Hello! I'm anthrop: 22, female. I'm very much a ficcer with a dash of traditional artings. If you'd like to ask me a question, my ask box is always anon-enabled!
My Skype is anthropwashere if you'd ever like to chat.
My Flight Rising dargin blarg is dragonsallthewaydown!
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Expect to see a lot of reblogging done here! Suggested tags to peruse when bored are as follows:
- badass ladies
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- cthulhu ftaghn
-so cute I'm gonna die
- porn of the food/space/earth/sea/architecture/fashion varieties
Huang Yong Ping (b. 1954 in Xiamen, Fujian province, China) - Wu Zei, 2010. A 25 meters wide Octopus from the exhibition Mediterranean Sea at Monaco’s Oceanographic museum.
The Monaco Oceanographic Museum is one of the most amazing looking museums in the world:
OH MY GOD
(plural salps, salpa, salpae or salpa) a barrel-shaped, planktonic tunicate. It moves by contracting, thus pumping water through its gelatinous body. The salp strains the pumped water through its internal feeding filters, feeding on phytoplankton.
Etymology: Neo-Latin, special use of Latin salpa < Greek sálpē - kind of fish.
Pyura chilensis looks like a stone which contains significantly more blood and guts than one would normally expect.
There are two possibilities:
1) It’s a Sea Squirt, one of those tunicates who live attached to the sea floor and feed on plankton by filtering it out of the water.
2) An apprentice mage attempted to turn himself into a stone golem and it went horribly wrong.
Either way… people eat it! Seasoned with lemon, spices and herbs. Apparently it makes you dizzy and drowsy if you eat too much.
So please control your appetite if you come across one.
#getting blood from a stone is not actually that hard you just have to pick the right stone (realmonstrosities)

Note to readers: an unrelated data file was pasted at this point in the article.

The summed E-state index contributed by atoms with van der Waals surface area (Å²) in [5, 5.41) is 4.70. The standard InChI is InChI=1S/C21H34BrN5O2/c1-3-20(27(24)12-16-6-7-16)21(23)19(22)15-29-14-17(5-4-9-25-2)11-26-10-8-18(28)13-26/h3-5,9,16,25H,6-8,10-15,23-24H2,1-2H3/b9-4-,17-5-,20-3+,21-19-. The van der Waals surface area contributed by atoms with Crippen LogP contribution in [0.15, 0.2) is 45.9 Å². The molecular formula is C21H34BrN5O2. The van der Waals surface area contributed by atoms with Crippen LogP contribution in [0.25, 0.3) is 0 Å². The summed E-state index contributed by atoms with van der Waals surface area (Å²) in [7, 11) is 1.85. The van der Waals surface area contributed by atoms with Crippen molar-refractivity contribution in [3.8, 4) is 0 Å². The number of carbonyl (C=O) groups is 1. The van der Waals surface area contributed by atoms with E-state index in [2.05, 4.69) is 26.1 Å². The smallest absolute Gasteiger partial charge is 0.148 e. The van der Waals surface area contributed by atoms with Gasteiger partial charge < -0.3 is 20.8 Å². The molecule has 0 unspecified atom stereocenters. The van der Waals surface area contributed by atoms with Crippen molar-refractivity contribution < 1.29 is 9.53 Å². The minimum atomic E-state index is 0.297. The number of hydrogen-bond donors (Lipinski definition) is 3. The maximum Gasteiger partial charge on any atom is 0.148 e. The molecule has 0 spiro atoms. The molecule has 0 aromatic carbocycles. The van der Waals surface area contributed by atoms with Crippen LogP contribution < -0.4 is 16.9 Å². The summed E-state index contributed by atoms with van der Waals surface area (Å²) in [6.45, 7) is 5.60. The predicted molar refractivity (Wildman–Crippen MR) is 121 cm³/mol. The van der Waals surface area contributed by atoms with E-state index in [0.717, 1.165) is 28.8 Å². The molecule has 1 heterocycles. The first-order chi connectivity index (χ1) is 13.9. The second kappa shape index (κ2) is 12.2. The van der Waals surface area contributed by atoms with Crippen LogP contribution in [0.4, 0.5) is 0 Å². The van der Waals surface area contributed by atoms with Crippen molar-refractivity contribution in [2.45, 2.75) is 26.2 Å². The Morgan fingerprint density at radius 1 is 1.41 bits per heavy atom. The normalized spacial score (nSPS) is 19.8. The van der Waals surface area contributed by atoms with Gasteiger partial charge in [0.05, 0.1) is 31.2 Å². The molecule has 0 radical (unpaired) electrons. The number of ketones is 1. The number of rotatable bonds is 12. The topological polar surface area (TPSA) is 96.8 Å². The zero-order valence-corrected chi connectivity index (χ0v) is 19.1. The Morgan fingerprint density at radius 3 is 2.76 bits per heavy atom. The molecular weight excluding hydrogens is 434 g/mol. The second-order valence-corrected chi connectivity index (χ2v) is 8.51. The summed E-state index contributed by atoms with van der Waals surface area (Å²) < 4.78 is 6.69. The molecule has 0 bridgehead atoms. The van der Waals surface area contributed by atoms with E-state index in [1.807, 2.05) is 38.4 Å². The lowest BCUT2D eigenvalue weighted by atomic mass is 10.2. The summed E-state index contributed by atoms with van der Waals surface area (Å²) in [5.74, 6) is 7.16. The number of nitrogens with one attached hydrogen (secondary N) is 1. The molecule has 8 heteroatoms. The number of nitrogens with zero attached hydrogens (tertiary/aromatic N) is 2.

Gooseneck Barnacle (Pollicipes polymerus)
So called because of its resemblance to a goose neck and head, the gooseneck barnacle forms dense colonies in crevices on rocky shores with strong waves. Barnacles anchor themselves to rocks by a tough, flexible stalk (peduncle), which also contains the ovaries. This is actually their “head” end. Once the gooseneck barnacle has attached itself to an object, it secretes a series of pale plates at the end of its stalk, forming a shell around its featherlike legs, which comb through the water for food. The legs face away from the sea, enabling the barnacle to feed by filtering out particles of detritus from returning tidal water as it funnels past them through cracks in the rocks. Gooseneck barnacles become sexually mature at about five years of age and may live for up to 20 years. The larval stage is free-living but depends on sea currents for its transport and survival. Colonies of gooseneck barnacles are susceptible to the damaging effects of oil pollution and they recover only slowly from disturbance.
Ok but real talk if I ever see one of these in person I’m booking it to the car and never ever going to the beach again not ever.